For the soaking syrup:
½ cup (125 grams) water
⅓ cup (65 grams) granulated sugar
1 to 2 tbsp. of the flavouring of your choice (i.e., vanilla extract, almond extract, cognac, limoncello, coconut cream, honey etc.)
Stir all the syrup ingredients together in the saucepan and bring to a boil.
Remove from the heat and let cool to room temperature.
For the buttercream (The recipe for the buttercream that is listed here is based on the original. When testing the buttercream, we tested a slightly modified version that had 2 cups sugar, ½ cup water and 1¾ cups butter. The eggs remained the same. We ended up with a very creamy buttercream. But we don’t want anyone to be afraid of our modified version so you have the option of using the original above or the quantities we’ve listed here in this note):
1 cup (100 grams) granulated sugar (Used to say 2 cups but should be 1 cup)
¼ cup (60 grams) water (Used to say ½ cup but should say ¼ cup)
seeds of one vanilla bean (split a vanilla bean down the middle and scrape out the seeds) or 1 tbsp. pure vanilla extract
1 large egg
1 large egg yolk
1¾ sticks (7 ounces; 200 grams) unsalted butter, at room temperature (Used to say 1¾ cups of butter but it should be 1¾ sticks).
flavouring of your choice (a tablespoon of an extract, a few tablespoons of melted white chocolate, citrus zest, etc.)
Combine the sugar, water and vanilla bean seeds or extract in a small saucepan and warm over medium heat just until the sugar dissolves.
Continue to cook, without stirring, until the syrup reaches 225◦F (107◦C) (Note: The original recipe instructs to heat the syrup to 255◦F (124◦C). We heated it to 225◦F and it worked just fine. However, if you are concerned, then by all means heat your syrup to 255◦F.) on a candy or instant-read thermometer. Once it reaches that temperature, remove the syrup from the heat.
While the syrup is heating, begin whisking the egg and egg yolk at high speed in the bowl of your mixer using the whisk attachment. Whisk them until they are pale and foamy.
When the sugar syrup reaches the correct temperature and you remove it from the heat, reduce the mixer speed to low speed and begin slowly (very slowly) pouring the syrup down the side of the bowl being very careful not to splatter the syrup into the path of the whisk attachment. Some of the syrup will spin onto the sides of the bowl but don’t worry about this and don’t try to stir it into the mixture as it will harden!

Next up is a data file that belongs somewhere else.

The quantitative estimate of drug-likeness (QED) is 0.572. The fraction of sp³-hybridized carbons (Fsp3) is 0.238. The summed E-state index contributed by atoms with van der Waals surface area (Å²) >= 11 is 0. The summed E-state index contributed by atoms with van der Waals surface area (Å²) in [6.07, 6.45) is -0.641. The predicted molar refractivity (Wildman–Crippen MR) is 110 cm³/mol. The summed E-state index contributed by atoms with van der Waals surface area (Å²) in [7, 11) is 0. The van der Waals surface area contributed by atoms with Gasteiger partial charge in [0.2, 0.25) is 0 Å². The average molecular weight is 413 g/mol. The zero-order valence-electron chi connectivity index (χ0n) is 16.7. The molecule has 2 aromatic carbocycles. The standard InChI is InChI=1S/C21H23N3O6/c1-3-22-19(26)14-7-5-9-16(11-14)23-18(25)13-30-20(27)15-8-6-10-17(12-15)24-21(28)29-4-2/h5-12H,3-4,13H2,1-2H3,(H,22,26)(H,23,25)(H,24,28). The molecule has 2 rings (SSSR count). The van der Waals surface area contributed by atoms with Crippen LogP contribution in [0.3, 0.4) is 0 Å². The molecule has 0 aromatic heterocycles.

Raise the speed to medium-high and continue beating until the eggs are thick and satiny and the mixture is cool to the touch (about 5 minutes or so).
While the egg mixture is beating, place the softened butter in a bowl and mash it with a spatula until you have a soft creamy mass.
With the mixer on medium speed, begin adding in two-tablespoon chunks. When all the butter has been incorporated, raise the mixer speed to high and beat until the buttercream is thick and shiny.
At this point add in your flavouring and beat for an additional minute or so.
Refrigerate the buttercream, stirring it often, until it’s set enough (firm enough) to spread when topped with a layer of cake (about 20 minutes).
For the ganache/mousse:
7 ounces white chocolate
1 cup plus 3 tbsp. heavy cream (35% cream)
1 tbsp. liquer of your choice (Bailey’s, Amaretto, etc.)
Melt the white chocolate and the 3 tbsp. of heavy cream in a small saucepan.
Stir to ensure that it’s smooth and that the chocolate is melted. Add the tablespoon of liqueur to the chocolate and stir. Set aside to cool completely.
In the bowl of a stand mixer, whip the remaining 1 cup of heavy cream until soft peaks form.
Gently fold the whipped cream into the cooled chocolate to form a mousse.
If it’s too thin, refrigerate it for a bit until it’s spreadable.
If you’re not going to use it right away, refrigerate until you’re ready to use.
For the glaze:
14 ounces white chocolate, coarsely chopped
½ cup heavy cream (35% cream)
Melt the white chocolate with the heavy cream. Whisk the mixture gently until smooth.
Let cool for 10 minutes and then pour over the chilled cake. Using a long metal cake spatula, smooth out into an even layer.
Place the cake into the refrigerator for 30 minutes to set.